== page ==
|Publication number||US6540788 B1|
|Application number||US 09/548,166|
|Publication date||Apr 1, 2003|
|Filing date||Apr 13, 2000|
|Priority date||Apr 13, 1999|
|Also published as||DE19928791A1, DE50011481D1, EP1044665A2, EP1044665A3, EP1044665B1, US6808539, US7175668, US7455693, US20030120349, US20030120350, US20060206212|
|Publication number||09548166, 548166, US 6540788 B1, US 6540788B1, US-B1-6540788, US6540788 B1, US6540788B1|
|Original Assignee||Plus Endoprothetik Ag|
|Export Citation||BiBTeX, EndNote, RefMan|
|Patent Citations (21), Referenced by (19), Classifications (10), Legal Events (6)|
|External Links: USPTO, USPTO Assignment, Espacenet|
The invention relates to a leaflike shaft of a hip-joint prosthesis for anchoring in the femur, with a femur-anchoring section and a prosthesis neck.
Profiled shafts of this kind are generally known. As only a few examples in this regard reference is made to the patents EP 0 427 902 B1 or EP 0 244 610 B1 or U.S. Pat. No. 4,908,035.
As a rule the anchoring section of a shaft of the kind in question here is constructed with smooth surfaces. In EP 0 427 902 B1 it is proposed to construct one section of the shaft with contact surfaces provided with sawteeth. This measure is intended to improve fusion of the shaft to the bony substance.
It is disclosed in the patent CH-A 642 252 that the anterior and posterior leaf surfaces of the leaf part of a shaft are provided with groove-like indentations. However, bone tissue grows poorly into these. The tissue that fills up these indentations is generally a connective tissue with only slight stability.
The object of the present invention is to configure the femur-anchoring section of a leaflike shaft in such a way that the the tissue growing onto the prosthesis consists to the greatest possible extent of spongy bone tissue, so as to ensure long-term, firm retention of the shaft in the femur.
An aspect of the present invention involves a shaft of a hip-joint prosthesis for anchoring in a femur. The shaft has a prosthesis neck and a femur-anchoring section that is connected to the prosthesis neck and that tapers along a longitudinal axis toward a distal end. The femur anchoring section has an anterior aspect, an posterior aspect, a lateral aspect, a medial aspect, and an external contour in a plane perpendicular to the longitudinal axis that is substantially rectangular. Further, the femur anchoring section is constructed in the plane perpendicular to the longitudinal axis as an oblique cross. Four limbs of the cross form on the anterior and on the posterior aspect a V-shaped groove having an opening angle of more than 90°, and on the lateral and the medial aspect a V-shaped groove with an opening angle of less than 90°.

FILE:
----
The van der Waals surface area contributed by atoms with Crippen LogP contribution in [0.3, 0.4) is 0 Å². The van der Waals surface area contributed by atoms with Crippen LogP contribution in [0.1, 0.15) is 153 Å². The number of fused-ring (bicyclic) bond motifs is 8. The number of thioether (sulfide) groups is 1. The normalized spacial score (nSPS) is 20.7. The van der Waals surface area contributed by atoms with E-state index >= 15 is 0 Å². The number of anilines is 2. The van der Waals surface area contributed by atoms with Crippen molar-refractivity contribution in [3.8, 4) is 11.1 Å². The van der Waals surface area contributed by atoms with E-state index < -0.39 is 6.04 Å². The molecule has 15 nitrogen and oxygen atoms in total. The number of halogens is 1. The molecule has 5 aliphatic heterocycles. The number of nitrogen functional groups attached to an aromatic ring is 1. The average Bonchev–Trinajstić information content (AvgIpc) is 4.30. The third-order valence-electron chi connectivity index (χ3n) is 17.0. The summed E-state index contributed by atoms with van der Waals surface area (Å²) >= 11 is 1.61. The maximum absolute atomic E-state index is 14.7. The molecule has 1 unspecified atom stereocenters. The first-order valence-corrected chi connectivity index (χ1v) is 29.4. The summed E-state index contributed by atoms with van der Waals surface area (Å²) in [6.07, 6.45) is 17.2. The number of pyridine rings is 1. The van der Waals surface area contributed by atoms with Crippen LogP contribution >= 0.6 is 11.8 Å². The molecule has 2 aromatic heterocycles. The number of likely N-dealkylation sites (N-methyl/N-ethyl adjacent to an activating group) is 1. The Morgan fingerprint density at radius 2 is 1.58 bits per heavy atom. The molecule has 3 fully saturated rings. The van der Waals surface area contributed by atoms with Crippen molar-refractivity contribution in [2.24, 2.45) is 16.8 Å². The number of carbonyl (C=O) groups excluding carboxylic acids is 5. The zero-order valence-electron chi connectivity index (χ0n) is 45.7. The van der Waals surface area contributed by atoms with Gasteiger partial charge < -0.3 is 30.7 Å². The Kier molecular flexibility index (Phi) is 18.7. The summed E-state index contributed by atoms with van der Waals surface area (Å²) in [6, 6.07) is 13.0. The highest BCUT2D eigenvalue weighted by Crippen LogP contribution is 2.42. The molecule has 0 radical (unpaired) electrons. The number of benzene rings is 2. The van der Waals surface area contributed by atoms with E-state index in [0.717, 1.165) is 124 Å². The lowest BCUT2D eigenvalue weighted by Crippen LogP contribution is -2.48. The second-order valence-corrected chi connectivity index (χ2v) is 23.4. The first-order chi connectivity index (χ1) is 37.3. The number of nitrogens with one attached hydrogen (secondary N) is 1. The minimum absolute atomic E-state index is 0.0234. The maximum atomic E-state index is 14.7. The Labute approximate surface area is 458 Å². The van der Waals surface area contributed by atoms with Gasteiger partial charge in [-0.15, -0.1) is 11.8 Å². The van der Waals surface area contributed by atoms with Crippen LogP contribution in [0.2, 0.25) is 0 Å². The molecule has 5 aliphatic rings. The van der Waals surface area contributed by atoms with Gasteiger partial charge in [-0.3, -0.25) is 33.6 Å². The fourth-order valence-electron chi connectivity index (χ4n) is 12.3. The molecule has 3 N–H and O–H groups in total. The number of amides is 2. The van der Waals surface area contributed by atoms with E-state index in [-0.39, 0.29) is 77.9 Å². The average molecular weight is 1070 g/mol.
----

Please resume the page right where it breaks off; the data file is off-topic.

The invention includes the fundamental idea that the femur-anchoring section of the shaft is substantially rectangular in cross section, so that in simplified (ignoring the tapering toward the tip) terms it is constructed as a “four-edged” profile, in particular as
double-H or -comb profile
rectangular hollow profile
rectangular facet profile
rectangular notch profile
approximately trapezoidal profile (with or without recesses at the sides or in the interior)